28. Repairs successfully performed after watching YouTube tutorials - Garage door opener, oven, dishwasher, HVAC, automotive breaks and window motor

29. Number of times I've taken him to the ER - 3

30. Concussions sustained - 5

31. Still wears his BYU Intramural Championship 2002 shirt

32. Met his wife in second grade

33. Sole annual birthday request is a no-bake cheesecake

34. Refuses to share his straws. Willing to share his life with me, but not his straws.

35. Invented the word "Wowsted." Only his teenage nieces and nephews can explain exactly what it means.

36. Did you know that celery is the most hated vegetable among adults? Also among Jack.

37. Can play Journey's "Faithfully" on the piano

38. Surprised me once in high school with a doll he sewed out of a pillow case, on the condition that I not tell the baseball team.

39. Happiest when he's playing ball in the front yard with his kids.

40. Is 40. And we adore him.

Friday, August 10, 2018

Scissors Certified




I was emptying my first grader's backpack this morning as he got ready for school, and came across this vital document.




"What does this mean, buddy?" I asked him.

He took a bite of his toast. "It means I can can cut stuff," he said. And then, like a well-trained soldier, "But ONLY paper."

Well sure you can cut stuff, I thought. We can all cut stuff. But according to this you can't just cut stuff. According to this, you are SCISSORS CERTIFIED.

It seemed so monumental that I made him take it upstairs to show his father, then hung it on the fridge. I texted the news of his achievement to his aunts and grandma so they could congratulate him, though I did excuse them from feeling obligated to purchase gifts.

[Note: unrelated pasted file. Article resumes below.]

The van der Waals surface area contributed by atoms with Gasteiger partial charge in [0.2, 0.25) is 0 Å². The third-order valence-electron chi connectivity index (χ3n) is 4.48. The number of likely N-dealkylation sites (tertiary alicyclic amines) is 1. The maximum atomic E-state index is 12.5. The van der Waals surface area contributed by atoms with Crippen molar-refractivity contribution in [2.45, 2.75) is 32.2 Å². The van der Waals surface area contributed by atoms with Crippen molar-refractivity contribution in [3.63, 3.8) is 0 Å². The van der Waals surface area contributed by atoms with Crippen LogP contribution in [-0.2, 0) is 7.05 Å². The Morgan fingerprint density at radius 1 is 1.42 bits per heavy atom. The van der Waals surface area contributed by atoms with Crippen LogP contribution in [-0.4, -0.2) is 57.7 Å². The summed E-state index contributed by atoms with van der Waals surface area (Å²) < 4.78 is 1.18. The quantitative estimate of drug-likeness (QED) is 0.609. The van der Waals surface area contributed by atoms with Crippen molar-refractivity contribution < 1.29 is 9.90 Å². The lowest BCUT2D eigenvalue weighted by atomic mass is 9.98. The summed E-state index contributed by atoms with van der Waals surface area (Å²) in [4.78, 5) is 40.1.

Should I order a bumper sticker to brag about this, I wondered? Or maybe have it framed? He's not just scissors certified, I would tell the employee at Michael's. He is first generation scissors certified.

Oblivious to the significance of his achievement or my pride, he and his brother hopped on their bikes and left for school, leaving me with the breakfast dishes and so many unanswered questions.

What exactly does scissors certification involve, I wondered as I put the cereal back in the pantry. Are applicants required to consent to a background check? Is the training performed at their desks, or does the school provide some kind of cutting range?

And what about advanced certification? Maybe some kids are content with the typical first grade safety scissors, but what about those who wish to wield fabric blades or even guillotine trimmers? And what about those who want to conceal their scissors, or take them outside of the classroom to, say, the library or playground?

As I moved from dishes to laundry I imagined the training, and in my mind it was intense, and competitive. "THUMB IN THE FRONT HANDLE!" the teacher shouts, as she marches up and down the aisles. "Elbows close to your body. Index and middle fingers in the back, ring and pinky fingers on the outside. The outside Matthew. OUTSIDE!! For heavens sakes Matthew how will you ever make a paper snowflake with that kind of form?" She gets in his face. "Do you plan to lick and tear for the rest of your life!?"

The thought of little Matthew in tears had me wondering about all the other kids who failed to receive their scissor certification. Where exactly did they go wrong? Did they hold them backwards? Upside down? Buckle under the pressure of their evaluation and cut the leg off a gingerbread man? Maybe they twitched and ended up impaling the kid sitting next to them. Yeesh, I hope there aren't any scissors-uncertified thugs running around MY neighborhood.

I moved the clothes from the washer to the dryer, and onto proof of status. In this scenario, I imagined Eddie sitting in front of a worksheet filled with shapes. They have all been counted and colored, leaving only one thing left to do. Slowly, he reaches into his desk for the pencil box and opens the lid to retrieve his cutting apparatus. Just then, the principal walks in. Spotting the move, he runs toward his desk as though in slow motion, racing past cubbies and over lunch boxes in a desperate attempt to thwart the potential violation. Children gasp. Pencils drop. Breath is held, until the teacher heroically throws her body between them. "It's okay!" she shouts. He's SCISSORS CERTIFIED."